1793-94: Terror For the People and Death for the Monarchs

This period saw France’s descent into outright chaos, with political violence on a scale never seen before.

Georges Danton

The king’s trial and execution

After the abolition of the monarchy and establishment of the Republic, it became increasingly clear to many revolutionaries that the continued existence of the former royal family was a problem. As long as they were alive, counter-revolutionaries would feel justified in fighting for them to be reinstated.


The king was finally put to trial at the end of 1792. On December 11, 1792, the National Convention declared him guilty of treason and sentenced him to death by guillotine. Most historians agree that the trial was a complete sham.

The execution took place on January 21, 1793 in front of a large crowd at Place de la Révolution (now Place de la Concorde).

The Montagnard convention

In 1792 up to the king’s trial, the ‘moderate’ Girondins had the upper hand.

By mid-1793, however, the Montagnards would take power by branding the Girondins enemies of the state and sentencing them to distant exile or to the guillotine.

This marked the beginning of the era known as the ‘Reign of Terror’ – a period between 1793-94 where the extreme Montagnards took complete control of France. Thousands were arrested or executed without trial under suspicion of treason or counter-revolutionary activities.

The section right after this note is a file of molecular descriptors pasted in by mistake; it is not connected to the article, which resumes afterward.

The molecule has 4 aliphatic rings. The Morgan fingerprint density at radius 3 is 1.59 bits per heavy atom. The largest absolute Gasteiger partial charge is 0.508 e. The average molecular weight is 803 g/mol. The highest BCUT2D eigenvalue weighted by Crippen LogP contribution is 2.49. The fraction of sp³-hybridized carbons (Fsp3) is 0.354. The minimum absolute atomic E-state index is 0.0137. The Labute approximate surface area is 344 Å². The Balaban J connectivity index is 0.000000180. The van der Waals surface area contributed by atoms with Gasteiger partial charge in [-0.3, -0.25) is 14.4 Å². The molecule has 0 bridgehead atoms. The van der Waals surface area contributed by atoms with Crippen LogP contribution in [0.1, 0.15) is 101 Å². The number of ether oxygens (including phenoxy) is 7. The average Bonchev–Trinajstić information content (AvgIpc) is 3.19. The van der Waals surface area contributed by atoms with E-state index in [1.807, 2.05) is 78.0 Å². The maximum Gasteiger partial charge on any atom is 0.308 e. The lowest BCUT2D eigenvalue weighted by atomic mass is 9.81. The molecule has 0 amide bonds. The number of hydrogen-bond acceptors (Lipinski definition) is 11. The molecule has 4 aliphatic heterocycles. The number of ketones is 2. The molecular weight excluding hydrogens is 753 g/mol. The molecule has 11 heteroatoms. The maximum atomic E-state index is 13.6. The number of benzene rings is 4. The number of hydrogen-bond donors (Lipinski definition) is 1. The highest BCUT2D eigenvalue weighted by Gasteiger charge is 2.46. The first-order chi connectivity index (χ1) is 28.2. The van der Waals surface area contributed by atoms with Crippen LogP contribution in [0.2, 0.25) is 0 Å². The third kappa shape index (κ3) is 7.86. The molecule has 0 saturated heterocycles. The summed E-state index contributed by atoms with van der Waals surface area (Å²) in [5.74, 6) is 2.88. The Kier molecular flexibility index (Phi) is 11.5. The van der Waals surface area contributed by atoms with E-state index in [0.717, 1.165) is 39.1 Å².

Danton and Robespierre

The foremost Montagnard leader was Georges Danton in 1793.


His main rival emerged to be Maximilien de Robespierre. Robespierre and Danton battled over the heart of the Jacobin movement. While they were both radicals who were unafraid to use violence, Danton became disillusioned with the more extreme actions of the Montagnards in the summer of 1793. He left the movement and sought to persuade the radicals to take a more moderate approach.

Robespierre took the opportunity to paint Danton as weak, and himself as a true believer. He replaced Danton as leader – eventually imprisoning him and sentencing him to death in 1794.

The queen’s trial and execution

Queen Marie-Antoinette was also judged and beheaded in 1793.

The former queen, who had been held prisoner since August 1792, was put on trial for treason in October 1793. Despite her pleas of innocence, she was found guilty and sentenced to death by guillotine. On October 16th, 1793, Marie Antoinette was executed.

The royal children stayed in prison for years where the young heir, called Louis XVII by the monarchists, died in 1795, aged 10. His sister was freed a few years later and would live into her 70s, famous – unsurprisingly, perhaps – for her difficult moods.

The Reign of Terror

Robespierre’s time in power is indelibly linked to one word: Terror. His reign saw the implementation of harsh laws such as the Law of Suspects which allowed for anyone suspected of being an enemy of the revolution to be arrested and executed without trial. This resulted in thousands being sent to their deaths, including many innocent people who were simply caught up in the chaos.


From the fall of 1793 to the next summer, around 17,000 people were killed by the guillotine or otherwise executed. Another estimate puts the total number of dead at around 40,000. The Reign of Terror was, in part, a response to the foreign threats that France was facing. But it was also a way for Robespierre and his allies to consolidate power and to stamp out any internal dissent. The methods used were brutal, and the death toll was high.

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